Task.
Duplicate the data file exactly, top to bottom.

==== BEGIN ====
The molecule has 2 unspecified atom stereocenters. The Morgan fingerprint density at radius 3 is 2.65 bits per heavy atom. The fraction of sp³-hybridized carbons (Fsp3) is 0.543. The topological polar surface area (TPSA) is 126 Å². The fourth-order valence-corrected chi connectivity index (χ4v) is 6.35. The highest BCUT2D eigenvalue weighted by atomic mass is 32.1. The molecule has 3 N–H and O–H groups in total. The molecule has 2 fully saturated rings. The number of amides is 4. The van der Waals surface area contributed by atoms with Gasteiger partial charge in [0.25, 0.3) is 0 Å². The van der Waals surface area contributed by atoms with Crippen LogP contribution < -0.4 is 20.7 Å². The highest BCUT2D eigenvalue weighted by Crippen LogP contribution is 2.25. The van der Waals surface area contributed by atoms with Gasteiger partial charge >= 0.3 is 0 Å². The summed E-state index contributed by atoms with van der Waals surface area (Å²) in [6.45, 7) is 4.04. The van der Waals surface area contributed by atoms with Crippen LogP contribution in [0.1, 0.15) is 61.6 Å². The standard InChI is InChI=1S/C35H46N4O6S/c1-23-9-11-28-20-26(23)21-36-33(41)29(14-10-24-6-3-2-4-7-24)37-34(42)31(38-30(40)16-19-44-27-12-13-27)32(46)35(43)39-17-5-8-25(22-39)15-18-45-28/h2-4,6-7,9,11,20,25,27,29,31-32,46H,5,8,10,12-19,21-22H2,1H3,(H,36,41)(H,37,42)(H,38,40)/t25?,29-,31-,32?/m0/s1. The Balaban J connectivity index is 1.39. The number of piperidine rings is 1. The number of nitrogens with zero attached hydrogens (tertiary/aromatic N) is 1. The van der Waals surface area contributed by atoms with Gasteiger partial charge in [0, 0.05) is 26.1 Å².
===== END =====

The molecule has 2 unspecified atom stereocenters. The Morgan fingerprint density at radius 3 is 2.65 bits per heavy atom. The fraction of sp³-hybridized carbons (Fsp3) is 0.543. The topological polar surface area (TPSA) is 126 Å². The fourth-order valence-corrected chi connectivity index (χ4v) is 6.35. The highest BCUT2D eigenvalue weighted by atomic mass is 32.1. The molecule has 3 N–H and O–H groups in total. The molecule has 2 fully saturated rings. The number of amides is 4. The van der Waals surface area contributed by atoms with Gasteiger partial charge in [0.25, 0.3) is 0 Å². The van der Waals surface area contributed by atoms with Crippen LogP contribution < -0.4 is 20.7 Å². The highest BCUT2D eigenvalue weighted by Crippen LogP contribution is 2.25. The van der Waals surface area contributed by atoms with Gasteiger partial charge >= 0.3 is 0 Å². The summed E-state index contributed by atoms with van der Waals surface area (Å²) in [6.45, 7) is 4.04. The van der Waals surface area contributed by atoms with Crippen LogP contribution in [0.1, 0.15) is 61.6 Å². The standard InChI is InChI=1S/C35H46N4O6S/c1-23-9-11-28-20-26(23)21-36-33(41)29(14-10-24-6-3-2-4-7-24)37-34(42)31(38-30(40)16-19-44-27-12-13-27)32(46)35(43)39-17-5-8-25(22-39)15-18-45-28/h2-4,6-7,9,11,20,25,27,29,31-32,46H,5,8,10,12-19,21-22H2,1H3,(H,36,41)(H,37,42)(H,38,40)/t25?,29-,31-,32?/m0/s1. The Balaban J connectivity index is 1.39. The number of piperidine rings is 1. The number of nitrogens with zero attached hydrogens (tertiary/aromatic N) is 1. The van der Waals surface area contributed by atoms with Gasteiger partial charge in [0, 0.05) is 26.1 Å².